At the same time, Tordoff said, “PRCF has responded to the development needs and aspirations of local people, helping them to achieve their long-term goals through community forestry, savings groups, and other schemes, linked to conservation objectives. The result is that villagers are proud of the fact that they live alongside the Francois langurs, and the average resident can enthusiastically inform an outsider about their ecological significance and importance as an endangered species.”
In the words of Fernando Potess, PRCF founder and President and Director, a main pillar of their conservation work is “to raise and strengthen the capacity of local stakeholder communities to manage and protect their natural environment; villager involvement is at the core of all PRCF biodiversity conservation and sustainable livelihood projects. We basically facilitate the community transition into co-managers of high conservation value forests and habitats, partnering with villages and providing to them needed resources, guidance, training, and mentorship to further conservation initiatives that become increasingly led by the communities themselves.”
Such is the case at the pilot community-based Francois Langur Conservation Area in Tuyen Quang province, and at other similar programs with endangered species and high conservation value areas in Kalimantan and Sumatra, Potess said.
It is an example that quickly needs replicating in a region now experiencing increased poaching in the face of a perceived lack of wildlife law enforcement thanks to Covid-19. Sea turtle eggs are being gathered up in the thousands and openly sold in markets in Malaysia, pangolin poaching is out of control in India, a rare giant freshwater stingray was recently hauled out of Sarawak waters and killed, and three magnificent giant ibises were slaughtered in Cambodia, for starters. 24,000 kilometers of roads are to be paved through Asia’s tiger habitats by 2050.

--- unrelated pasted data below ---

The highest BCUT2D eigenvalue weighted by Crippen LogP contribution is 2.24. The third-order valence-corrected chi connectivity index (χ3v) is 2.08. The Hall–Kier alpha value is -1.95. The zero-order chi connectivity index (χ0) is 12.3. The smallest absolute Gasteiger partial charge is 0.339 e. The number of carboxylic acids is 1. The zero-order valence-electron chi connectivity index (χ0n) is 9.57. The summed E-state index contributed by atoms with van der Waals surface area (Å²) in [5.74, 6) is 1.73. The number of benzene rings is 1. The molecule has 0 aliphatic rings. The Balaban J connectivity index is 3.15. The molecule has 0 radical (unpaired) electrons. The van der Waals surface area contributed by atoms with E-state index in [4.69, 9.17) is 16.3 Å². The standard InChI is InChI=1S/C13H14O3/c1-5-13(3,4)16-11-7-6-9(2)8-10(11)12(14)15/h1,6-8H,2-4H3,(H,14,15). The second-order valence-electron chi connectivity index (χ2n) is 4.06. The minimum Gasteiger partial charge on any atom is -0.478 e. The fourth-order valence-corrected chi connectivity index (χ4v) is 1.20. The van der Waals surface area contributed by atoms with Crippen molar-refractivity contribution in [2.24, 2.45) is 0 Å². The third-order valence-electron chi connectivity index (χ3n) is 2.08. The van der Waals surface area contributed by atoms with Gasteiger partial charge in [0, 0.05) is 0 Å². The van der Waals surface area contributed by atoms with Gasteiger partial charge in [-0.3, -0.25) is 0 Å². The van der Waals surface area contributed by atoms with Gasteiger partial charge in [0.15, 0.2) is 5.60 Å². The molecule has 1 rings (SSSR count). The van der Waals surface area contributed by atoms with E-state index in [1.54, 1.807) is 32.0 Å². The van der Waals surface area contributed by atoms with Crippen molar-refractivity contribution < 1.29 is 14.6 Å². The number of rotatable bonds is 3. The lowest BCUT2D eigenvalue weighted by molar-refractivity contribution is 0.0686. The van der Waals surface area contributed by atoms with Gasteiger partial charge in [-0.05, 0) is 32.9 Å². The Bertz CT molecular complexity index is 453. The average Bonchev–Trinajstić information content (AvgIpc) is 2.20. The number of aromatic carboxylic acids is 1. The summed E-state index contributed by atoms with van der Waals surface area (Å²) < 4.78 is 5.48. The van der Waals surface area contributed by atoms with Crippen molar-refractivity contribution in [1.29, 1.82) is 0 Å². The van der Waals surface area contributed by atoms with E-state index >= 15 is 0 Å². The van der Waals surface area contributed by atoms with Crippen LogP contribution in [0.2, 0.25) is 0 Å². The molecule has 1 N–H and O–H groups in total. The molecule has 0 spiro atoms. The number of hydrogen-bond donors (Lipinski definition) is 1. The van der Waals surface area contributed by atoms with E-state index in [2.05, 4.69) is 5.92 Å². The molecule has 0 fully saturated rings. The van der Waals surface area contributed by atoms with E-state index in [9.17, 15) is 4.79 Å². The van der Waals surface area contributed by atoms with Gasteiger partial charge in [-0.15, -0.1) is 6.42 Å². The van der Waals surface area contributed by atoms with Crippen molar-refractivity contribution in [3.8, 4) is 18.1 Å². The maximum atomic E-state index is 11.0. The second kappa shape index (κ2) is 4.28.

Huge infrastructure projects, such as yet another Mekong dam in Laos, are very difficult to stop. But in situations where the local buy-in is a possibility, where communities can see tangible benefits to environmental conservation—such as what has been accomplished in the Francois Langur Community Based Conservation Area—there is a real possibility for long-term preservation of the region’s nature. Focusing on specific, charismatic species can be an effective way of protecting a larger area, including forests, watersheds, and local communities that count on gathering non-timber forest products.
Similar successes have been noted in Nepal’s efforts to boost its tiger numbers, in a Cambodian plan hatched to save the kingdom’s wild elephants, and in a Chinese effort to save the rarest primate of all—the Hainan gibbon, which now numbers 30 individuals (up from just 13 a few years back).
And now more than ever, with viruses making the jump from wild animals to humans and triggering economic and human carnage across the world, local people who live on the periphery of what remains of the region’s mountains and forests need to be convinced that wild animals belong in their jungle homes, not crammed into cages and stacked on top of one another in unhygienic wet markets. We know where that leads.
Gregory McCann is a frequent contributor to Asia Sentinel, the author of the book Called Away by a Mountain Spirit: Journeys to the Green Corridor, and a PRCF collaborator.